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The current national acute lymphoblastic leukaemia (ALL) trial in adults investigated whether a low (reduced) intensity chemotherapy regimen prior to transplant could improve the outcome of patients with ALL who are over 40 years of age. The results (60% 2 year survival) are very encouraging but patients who come to transplant with small amounts of 'residual' disease had less good outcomes. The goal of this trial is to see if a slightly stronger chemotherapy regimen (involving total body irradiation, (TBI)) can improve results by reducing the chance of the disease coming back (relapsing) without increasing the chance of not surviving the transplant. Up to 242 patients will be 'randomised' to the trial to receive either the established chemotherapy of fludarabine and melphalan or cyclophosphamide and TBI to compare the outcomes between the two treatment regimens. Other measures to reduce relapse will be the earlier use of donor white cell infusions and earlier stopping of immune suppressive drugs to enhance the immune effect of the transplanted cells (graft). Patients will be followed up for a minimum of 3 years. All patients on the next national ALL trial (UKALL XV) will be offered this trial but it will also be open to patients not on this study.
Trial Design This is a 2 arm, phase II, multicentre, randomised clinical trial in adult patients with ALL in complete remission (CR) undergoing allogeneic stem cell transplantation (SCT) comparing the novel conditioning regimen of TBI and cyclophosphamide with the standard condition of Fludarabine/Melphalan/Alemtuzumab (FMA).
Patient will be stratified at randomisation by the donor type (sibling; unrelated) and by age (above; below 55 years of age). Patients eligible for entry into the trial will be randomised on a 1:1 basis to receive either the experimental treatment arm or the control arm.
Objectives Primary Objectives To compare the disease free survival (DFS) at two years of patients with ALL after a TBI and cyclophosphamide allograft with that of patients transplanted using the FMA conditioning regimen.
Secondary Objectives To compare overall survival (OS), cumulative incidence of disease relapse (CIR), non-relapse mortality (NRM), incidence of grade 2-4 acute graft-versus-host-disease (GvHD), incidence of chronic GvHD of any grade, occurrence and severity of veno-occlusive disease (VOD), duration of hospitalisation in the first year, quality of life (QoL), full donor chimerism at day 100 and TBI related symptomatic pulmonary toxicity between the control and experimental arm following allogenic SCT.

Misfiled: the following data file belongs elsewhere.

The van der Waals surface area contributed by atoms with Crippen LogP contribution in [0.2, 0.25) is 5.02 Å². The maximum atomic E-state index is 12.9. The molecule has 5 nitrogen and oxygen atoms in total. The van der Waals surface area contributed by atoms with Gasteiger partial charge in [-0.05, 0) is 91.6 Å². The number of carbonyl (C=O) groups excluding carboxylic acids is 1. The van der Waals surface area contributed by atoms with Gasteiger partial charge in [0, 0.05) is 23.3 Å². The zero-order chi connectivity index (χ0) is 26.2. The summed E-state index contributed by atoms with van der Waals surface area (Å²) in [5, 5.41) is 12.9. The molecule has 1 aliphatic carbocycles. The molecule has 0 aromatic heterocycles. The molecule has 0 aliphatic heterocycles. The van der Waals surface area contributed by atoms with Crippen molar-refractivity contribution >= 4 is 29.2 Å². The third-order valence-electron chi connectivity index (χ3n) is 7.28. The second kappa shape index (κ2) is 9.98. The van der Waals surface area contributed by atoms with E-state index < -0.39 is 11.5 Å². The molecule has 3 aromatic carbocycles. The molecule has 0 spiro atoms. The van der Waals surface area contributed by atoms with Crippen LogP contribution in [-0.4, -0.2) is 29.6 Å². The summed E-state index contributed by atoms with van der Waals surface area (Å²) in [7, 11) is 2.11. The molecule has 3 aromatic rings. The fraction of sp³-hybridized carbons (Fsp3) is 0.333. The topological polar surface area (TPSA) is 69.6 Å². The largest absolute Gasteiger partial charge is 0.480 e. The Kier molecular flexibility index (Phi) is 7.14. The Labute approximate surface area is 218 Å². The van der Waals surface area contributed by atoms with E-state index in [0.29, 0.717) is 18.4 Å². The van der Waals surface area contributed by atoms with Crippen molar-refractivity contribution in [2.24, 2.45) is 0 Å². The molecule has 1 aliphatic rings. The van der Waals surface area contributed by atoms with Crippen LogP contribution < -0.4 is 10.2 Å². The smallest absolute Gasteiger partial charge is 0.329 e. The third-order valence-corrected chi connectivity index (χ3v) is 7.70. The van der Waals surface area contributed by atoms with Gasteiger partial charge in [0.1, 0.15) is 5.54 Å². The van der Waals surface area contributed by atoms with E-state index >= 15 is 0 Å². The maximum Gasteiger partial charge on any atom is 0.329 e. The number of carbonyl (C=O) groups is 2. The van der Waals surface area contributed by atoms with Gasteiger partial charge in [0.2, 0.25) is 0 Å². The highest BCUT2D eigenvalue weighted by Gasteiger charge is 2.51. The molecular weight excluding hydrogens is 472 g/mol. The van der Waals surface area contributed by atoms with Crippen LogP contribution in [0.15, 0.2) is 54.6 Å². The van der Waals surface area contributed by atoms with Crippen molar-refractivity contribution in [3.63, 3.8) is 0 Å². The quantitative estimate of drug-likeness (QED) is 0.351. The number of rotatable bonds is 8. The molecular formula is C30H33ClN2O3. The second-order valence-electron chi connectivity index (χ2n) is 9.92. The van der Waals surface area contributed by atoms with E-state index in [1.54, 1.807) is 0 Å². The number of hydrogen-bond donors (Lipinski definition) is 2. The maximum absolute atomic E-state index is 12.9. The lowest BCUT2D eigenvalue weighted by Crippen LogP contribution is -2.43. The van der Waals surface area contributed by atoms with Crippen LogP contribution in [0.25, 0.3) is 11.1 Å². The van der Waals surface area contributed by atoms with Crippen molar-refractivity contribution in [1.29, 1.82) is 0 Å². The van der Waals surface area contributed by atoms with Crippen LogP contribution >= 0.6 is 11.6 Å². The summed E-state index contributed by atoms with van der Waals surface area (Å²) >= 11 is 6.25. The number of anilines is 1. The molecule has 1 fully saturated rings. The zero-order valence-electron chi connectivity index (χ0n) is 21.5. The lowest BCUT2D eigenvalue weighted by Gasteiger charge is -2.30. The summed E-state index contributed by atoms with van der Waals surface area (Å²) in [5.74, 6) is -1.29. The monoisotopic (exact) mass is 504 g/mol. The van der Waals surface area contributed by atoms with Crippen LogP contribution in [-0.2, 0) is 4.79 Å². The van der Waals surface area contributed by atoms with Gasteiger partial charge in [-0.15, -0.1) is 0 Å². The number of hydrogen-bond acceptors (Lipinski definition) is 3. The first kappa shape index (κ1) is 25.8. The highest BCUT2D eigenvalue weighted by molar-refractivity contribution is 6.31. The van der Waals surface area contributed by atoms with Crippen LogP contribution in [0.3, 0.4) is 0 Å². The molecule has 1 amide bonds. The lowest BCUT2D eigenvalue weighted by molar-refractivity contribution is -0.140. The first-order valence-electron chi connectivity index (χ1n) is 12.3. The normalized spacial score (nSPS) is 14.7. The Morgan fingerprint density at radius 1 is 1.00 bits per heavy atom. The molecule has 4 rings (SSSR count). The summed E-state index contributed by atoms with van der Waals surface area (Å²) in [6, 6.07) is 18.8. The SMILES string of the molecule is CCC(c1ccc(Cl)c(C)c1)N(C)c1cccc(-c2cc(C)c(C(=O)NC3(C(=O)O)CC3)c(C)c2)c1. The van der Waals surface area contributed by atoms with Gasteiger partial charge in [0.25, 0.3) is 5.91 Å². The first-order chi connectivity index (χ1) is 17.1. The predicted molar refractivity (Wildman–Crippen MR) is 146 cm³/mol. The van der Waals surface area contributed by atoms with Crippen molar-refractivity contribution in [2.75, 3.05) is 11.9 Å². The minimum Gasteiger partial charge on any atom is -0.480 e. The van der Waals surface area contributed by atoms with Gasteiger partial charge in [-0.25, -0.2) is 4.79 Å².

Exploratory Objectives To measure multi-lineage chimerism and molecular minimal residual disease (MRD) at 3 monthly intervals and the ability of planned donor lymphocyte infusion (DLI) to 'correct' mixed chimerism and reverse molecular relapse/persistence and reduce the incidence of frank haematologic relapse.
To ascertain if either of the conditioning arms is more effective in controlling disease in patients who are MRD positive before transplant.
Patient Population This trial will recruit patients with ALL in CR as defined by the WHO classification (Appendix 1). Patients enrolled onto the UKALL XIV registration study and the planned national UKALL XV study who are eligible for transplant will also be able to enrol onto ALL-RIC provided they meet the entry criteria.
Sample Size A minimum of 242 patients will be randomised 1:1 between the control and experimental treatment arms.
Trial Duration Patients will be recruited over 48 months across IMPACT centres. Patients will be followed up for a minimum of 5 years.
Acute Lymphoblastic Leukemia
Fludarabine, Melphalan, Alemtuzumab, Cyclophosphamide, Mesna, Total Body Irradiation (8Gy)
Heart of England Nhs Foundation Trust
University of Birmingham
Published on BioPortfolio: 2019-02-03T17:33:24-0500
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Irradiation of one half or both halves of the body in the treatment of disseminated cancer or widespread metastases. It is used to treat diffuse metastases in one session as opposed to multiple fields over an extended period. The more frequent treatment modalities are upper hemibody irradiation (UHBI) or lower hemibody irradiation (LHBI). Less common is mid-body irradiation (MBI). In the treatment of both halves of the body sequentially, hemibody irradiation permits radiotherapy of the whole body with larger doses of radiation than could be accomplished with WHOLE-BODY IRRADIATION. It is sometimes called "systemic" hemibody irradiation with reference to its use in widespread cancer or metastases. (P. Rubin et al. Cancer, Vol 55, p2210, 1985)
A sulfhydryl compound used to prevent urothelial toxicity by inactivating metabolites from ANTINEOPLASTIC AGENTS, such as IFOSFAMIDE or CYCLOPHOSPHAMIDE.
Irradiation of the whole body with ionizing or non-ionizing radiation. It is applicable to humans or animals but not to microorganisms.
An alkylating nitrogen mustard that is used as an antineoplastic in the form of the levo isomer - MELPHALAN, the racemic mixture - MERPHALAN, and the dextro isomer - MEDPHALAN; toxic to bone marrow, but little vesicant action; potential carcinogen.
Precursor of an alkylating nitrogen mustard antineoplastic and immunosuppressive agent that must be activated in the LIVER to form the active aldophosphamide. It has been used in the treatment of LYMPHOMA and LEUKEMIA. Its side effect, ALOPECIA, has been used for defleecing sheep. Cyclophosphamide may also cause sterility, birth defects, mutations, and cancer.
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